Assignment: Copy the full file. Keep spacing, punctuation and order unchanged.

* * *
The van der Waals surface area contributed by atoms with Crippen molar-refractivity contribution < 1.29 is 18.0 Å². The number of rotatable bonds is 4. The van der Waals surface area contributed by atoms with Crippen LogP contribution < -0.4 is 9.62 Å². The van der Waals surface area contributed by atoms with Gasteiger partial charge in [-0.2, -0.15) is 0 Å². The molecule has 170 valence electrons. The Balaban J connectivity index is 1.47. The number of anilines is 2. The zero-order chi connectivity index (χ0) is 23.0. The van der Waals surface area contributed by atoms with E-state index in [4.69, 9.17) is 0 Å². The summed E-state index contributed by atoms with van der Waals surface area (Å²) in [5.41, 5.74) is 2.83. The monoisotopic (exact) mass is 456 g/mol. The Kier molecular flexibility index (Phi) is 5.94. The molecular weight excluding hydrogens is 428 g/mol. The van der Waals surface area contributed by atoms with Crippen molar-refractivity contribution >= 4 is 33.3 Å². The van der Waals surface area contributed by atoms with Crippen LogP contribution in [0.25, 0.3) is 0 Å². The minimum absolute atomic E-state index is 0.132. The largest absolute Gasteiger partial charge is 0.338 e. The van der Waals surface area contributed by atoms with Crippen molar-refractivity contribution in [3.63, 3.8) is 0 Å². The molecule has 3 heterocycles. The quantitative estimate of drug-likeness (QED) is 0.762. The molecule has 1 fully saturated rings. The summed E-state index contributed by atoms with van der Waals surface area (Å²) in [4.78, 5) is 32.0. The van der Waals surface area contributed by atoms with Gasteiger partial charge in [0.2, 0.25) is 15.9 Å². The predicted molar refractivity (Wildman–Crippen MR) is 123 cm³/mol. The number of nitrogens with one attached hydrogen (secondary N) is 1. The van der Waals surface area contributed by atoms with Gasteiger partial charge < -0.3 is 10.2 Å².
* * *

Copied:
The van der Waals surface area contributed by atoms with Crippen molar-refractivity contribution < 1.29 is 18.0 Å². The number of rotatable bonds is 4. The van der Waals surface area contributed by atoms with Crippen LogP contribution < -0.4 is 9.62 Å². The van der Waals surface area contributed by atoms with Gasteiger partial charge in [-0.2, -0.15) is 0 Å². The molecule has 170 valence electrons. The Balaban J connectivity index is 1.47. The number of anilines is 2. The zero-order chi connectivity index (χ0) is 23.0. The van der Waals surface area contributed by atoms with E-state index in [4.69, 9.17) is 0 Å². The summed E-state index contributed by atoms with van der Waals surface area (Å²) in [5.41, 5.74) is 2.83. The monoisotopic (exact) mass is 456 g/mol. The Kier molecular flexibility index (Phi) is 5.94. The molecular weight excluding hydrogens is 428 g/mol. The van der Waals surface area contributed by atoms with Crippen molar-refractivity contribution >= 4 is 33.3 Å². The van der Waals surface area contributed by atoms with Crippen LogP contribution in [0.25, 0.3) is 0 Å². The minimum absolute atomic E-state index is 0.132. The largest absolute Gasteiger partial charge is 0.338 e. The van der Waals surface area contributed by atoms with Crippen molar-refractivity contribution in [3.63, 3.8) is 0 Å². The molecule has 3 heterocycles. The quantitative estimate of drug-likeness (QED) is 0.762. The molecule has 1 fully saturated rings. The summed E-state index contributed by atoms with van der Waals surface area (Å²) in [4.78, 5) is 32.0. The van der Waals surface area contributed by atoms with Gasteiger partial charge in [0.2, 0.25) is 15.9 Å². The predicted molar refractivity (Wildman–Crippen MR) is 123 cm³/mol. The number of nitrogens with one attached hydrogen (secondary N) is 1. The van der Waals surface area contributed by atoms with Gasteiger partial charge < -0.3 is 10.2 Å².